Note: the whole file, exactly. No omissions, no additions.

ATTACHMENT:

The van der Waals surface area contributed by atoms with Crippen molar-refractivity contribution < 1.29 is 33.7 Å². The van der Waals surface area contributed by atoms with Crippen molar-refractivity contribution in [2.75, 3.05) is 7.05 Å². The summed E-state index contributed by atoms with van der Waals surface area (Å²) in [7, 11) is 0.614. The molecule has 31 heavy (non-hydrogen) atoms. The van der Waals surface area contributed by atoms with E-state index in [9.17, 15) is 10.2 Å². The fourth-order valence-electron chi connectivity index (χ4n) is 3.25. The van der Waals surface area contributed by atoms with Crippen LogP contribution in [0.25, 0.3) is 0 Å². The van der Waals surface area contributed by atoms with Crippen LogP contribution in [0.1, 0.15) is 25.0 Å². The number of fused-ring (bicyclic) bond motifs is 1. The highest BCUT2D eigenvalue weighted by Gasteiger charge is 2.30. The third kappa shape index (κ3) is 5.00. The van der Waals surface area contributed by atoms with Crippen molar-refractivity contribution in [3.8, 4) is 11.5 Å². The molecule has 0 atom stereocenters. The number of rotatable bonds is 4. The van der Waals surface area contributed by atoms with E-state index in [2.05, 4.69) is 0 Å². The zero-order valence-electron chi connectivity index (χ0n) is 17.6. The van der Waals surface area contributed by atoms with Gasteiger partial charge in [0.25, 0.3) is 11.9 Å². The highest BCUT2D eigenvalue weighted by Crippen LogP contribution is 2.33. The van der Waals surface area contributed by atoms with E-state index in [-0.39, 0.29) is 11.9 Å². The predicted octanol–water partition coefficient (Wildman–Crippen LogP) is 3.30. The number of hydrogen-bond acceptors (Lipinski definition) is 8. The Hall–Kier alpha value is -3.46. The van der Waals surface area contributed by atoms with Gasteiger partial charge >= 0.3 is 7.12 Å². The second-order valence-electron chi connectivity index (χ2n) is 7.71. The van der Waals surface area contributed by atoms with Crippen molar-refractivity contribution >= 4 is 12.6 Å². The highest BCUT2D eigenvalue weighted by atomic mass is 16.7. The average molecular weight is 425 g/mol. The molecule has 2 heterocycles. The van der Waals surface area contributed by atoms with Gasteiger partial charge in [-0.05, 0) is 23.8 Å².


The van der Waals surface area contributed by atoms with Crippen molar-refractivity contribution < 1.29 is 33.7 Å². The van der Waals surface area contributed by atoms with Crippen molar-refractivity contribution in [2.75, 3.05) is 7.05 Å². The summed E-state index contributed by atoms with van der Waals surface area (Å²) in [7, 11) is 0.614. The molecule has 31 heavy (non-hydrogen) atoms. The van der Waals surface area contributed by atoms with E-state index in [9.17, 15) is 10.2 Å². The fourth-order valence-electron chi connectivity index (χ4n) is 3.25. The van der Waals surface area contributed by atoms with Crippen LogP contribution in [0.25, 0.3) is 0 Å². The van der Waals surface area contributed by atoms with Crippen LogP contribution in [0.1, 0.15) is 25.0 Å². The number of fused-ring (bicyclic) bond motifs is 1. The highest BCUT2D eigenvalue weighted by Gasteiger charge is 2.30. The third kappa shape index (κ3) is 5.00. The van der Waals surface area contributed by atoms with Crippen molar-refractivity contribution in [3.8, 4) is 11.5 Å². The molecule has 0 atom stereocenters. The number of rotatable bonds is 4. The van der Waals surface area contributed by atoms with E-state index in [2.05, 4.69) is 0 Å². The zero-order valence-electron chi connectivity index (χ0n) is 17.6. The van der Waals surface area contributed by atoms with Gasteiger partial charge in [0.25, 0.3) is 11.9 Å². The highest BCUT2D eigenvalue weighted by Crippen LogP contribution is 2.33. The van der Waals surface area contributed by atoms with E-state index in [-0.39, 0.29) is 11.9 Å². The predicted octanol–water partition coefficient (Wildman–Crippen LogP) is 3.30. The number of hydrogen-bond acceptors (Lipinski definition) is 8. The Hall–Kier alpha value is -3.46. The van der Waals surface area contributed by atoms with Gasteiger partial charge >= 0.3 is 7.12 Å². The second-order valence-electron chi connectivity index (χ2n) is 7.71. The van der Waals surface area contributed by atoms with Crippen molar-refractivity contribution >= 4 is 12.6 Å². The highest BCUT2D eigenvalue weighted by atomic mass is 16.7. The average molecular weight is 425 g/mol. The molecule has 2 heterocycles. The van der Waals surface area contributed by atoms with Gasteiger partial charge in [-0.05, 0) is 23.8 Å².